South America Religion
Indigenous Peoples' ViewEuropean Contact
Beginning in 1492, under the epitomizing banner of Roman Catholic Christianity and Western wealth-production through the forced and violent acquisition, sale, and exploitation of indigenous and African labor to acquire gold, pearls, and spices, indigenous people were confronted not only with unrelenting demands on their bodies and their souls, but also subject to the sustained indignities of an Inquisitorial system that placed their sacred concepts and objects in league with the Christian devil. By the late twentieth century the "globalization of monopoly finance capitalist culture" (Hopkins, p. 8) ushered in an era of sustained indigenous rejection of neoliberalism, privatization, and deregulation.
In the face of conquest, inquisition, terror, slavery, oppression, relocation, reduction, population collapse, and a myriad of violent indignities, indigenous religious change from the fifteenth century through the present times-places is characterized by the fusing of ultimate cosmogonic contexts of the Primordium and Eschaton with the proximate contexts of political, economic, and cultural transformations. Changes in indigenous perspectives on religious phenomena in South America stem from the radical hegemony of the hyper-globalization of Iberian Catholic Church policies and practices syncretized with the Western god Mammon. More recently, North American fundamentalist Protestantism has sustained a Manichean cosmic competition with Roman Catholicism with similar effects.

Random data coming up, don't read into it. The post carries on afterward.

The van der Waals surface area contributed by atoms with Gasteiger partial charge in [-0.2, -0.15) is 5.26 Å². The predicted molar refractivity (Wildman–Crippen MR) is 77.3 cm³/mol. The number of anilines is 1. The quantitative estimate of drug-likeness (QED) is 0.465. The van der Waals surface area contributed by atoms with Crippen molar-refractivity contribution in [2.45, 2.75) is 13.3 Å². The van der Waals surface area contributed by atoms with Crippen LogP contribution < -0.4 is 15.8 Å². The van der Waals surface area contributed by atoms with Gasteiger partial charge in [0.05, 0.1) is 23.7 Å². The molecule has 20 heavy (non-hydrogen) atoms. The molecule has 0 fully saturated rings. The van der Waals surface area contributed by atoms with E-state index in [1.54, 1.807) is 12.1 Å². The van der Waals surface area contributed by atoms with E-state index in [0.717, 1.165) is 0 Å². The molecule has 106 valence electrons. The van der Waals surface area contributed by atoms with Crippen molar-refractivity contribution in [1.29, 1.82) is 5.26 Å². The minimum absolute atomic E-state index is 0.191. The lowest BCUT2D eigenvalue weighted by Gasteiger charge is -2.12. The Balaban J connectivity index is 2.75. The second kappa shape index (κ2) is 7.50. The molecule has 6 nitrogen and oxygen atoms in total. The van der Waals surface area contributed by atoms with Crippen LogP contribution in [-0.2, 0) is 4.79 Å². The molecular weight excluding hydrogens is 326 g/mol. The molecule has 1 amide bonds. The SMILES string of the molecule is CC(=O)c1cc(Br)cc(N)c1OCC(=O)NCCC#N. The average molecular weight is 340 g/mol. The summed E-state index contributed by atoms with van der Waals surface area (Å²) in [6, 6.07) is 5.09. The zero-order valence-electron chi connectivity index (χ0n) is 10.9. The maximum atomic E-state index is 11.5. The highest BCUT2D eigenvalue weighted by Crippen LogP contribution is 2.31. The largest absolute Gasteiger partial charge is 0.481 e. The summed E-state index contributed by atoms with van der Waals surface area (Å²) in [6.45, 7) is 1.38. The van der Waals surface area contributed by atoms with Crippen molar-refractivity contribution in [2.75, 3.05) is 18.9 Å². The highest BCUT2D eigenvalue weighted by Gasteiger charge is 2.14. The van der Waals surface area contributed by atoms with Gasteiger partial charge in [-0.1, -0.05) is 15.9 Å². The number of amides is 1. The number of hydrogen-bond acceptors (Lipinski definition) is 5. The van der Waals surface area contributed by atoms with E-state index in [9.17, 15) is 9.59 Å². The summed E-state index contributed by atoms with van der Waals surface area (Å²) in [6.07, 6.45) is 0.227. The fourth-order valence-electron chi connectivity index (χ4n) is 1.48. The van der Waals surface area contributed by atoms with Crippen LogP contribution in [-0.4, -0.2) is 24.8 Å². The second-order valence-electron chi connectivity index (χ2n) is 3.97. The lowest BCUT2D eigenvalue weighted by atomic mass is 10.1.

Indigenous religious systems historically and in contemporary times take on strongly millenarian dynamics as people endeavor to right the universe and re-create a place for themselves in their own times—ancient, past, present, and future—and demarcated in their contemporary and ancestral landscapes. Sullivan writes: "In all the millennial movements … the earth is a primordial instrument of change as well as a cosmic object affected by alteration.… Eschatological ordeals and stylized performance transform human beings by allowing them to assume the mythic stature and heroic destiny formerly achieved by only a few after death" (pp. 613–614). Examples of indigenous millenarianism include nineteenth-century chiliastic movements in Amazonia, post-conquest movements to transform emerging Spanish society to imagined Incan systems in the Andes, movements by native people to bring a giant anaconda (corporal beings such as Tupac Amaru or Tupac Katari) to overwhelm the Spanish structures of the Andes, and the emergence and persistence of "dark shamanic" predation on modernity in the Guianas. Contemporary movements in the twenty-first century include, especially, indigenous and Afro-Latin American movements in Ecuador that have recently resulted in the bloodless expulsion of two elected presidents and created a new system of emergent space-times in national politics.
- South America Religion - Indigenous Peoples' View - Conclusion
- South America Religion - Indigenous Peoples' View - Shamans And Ritual
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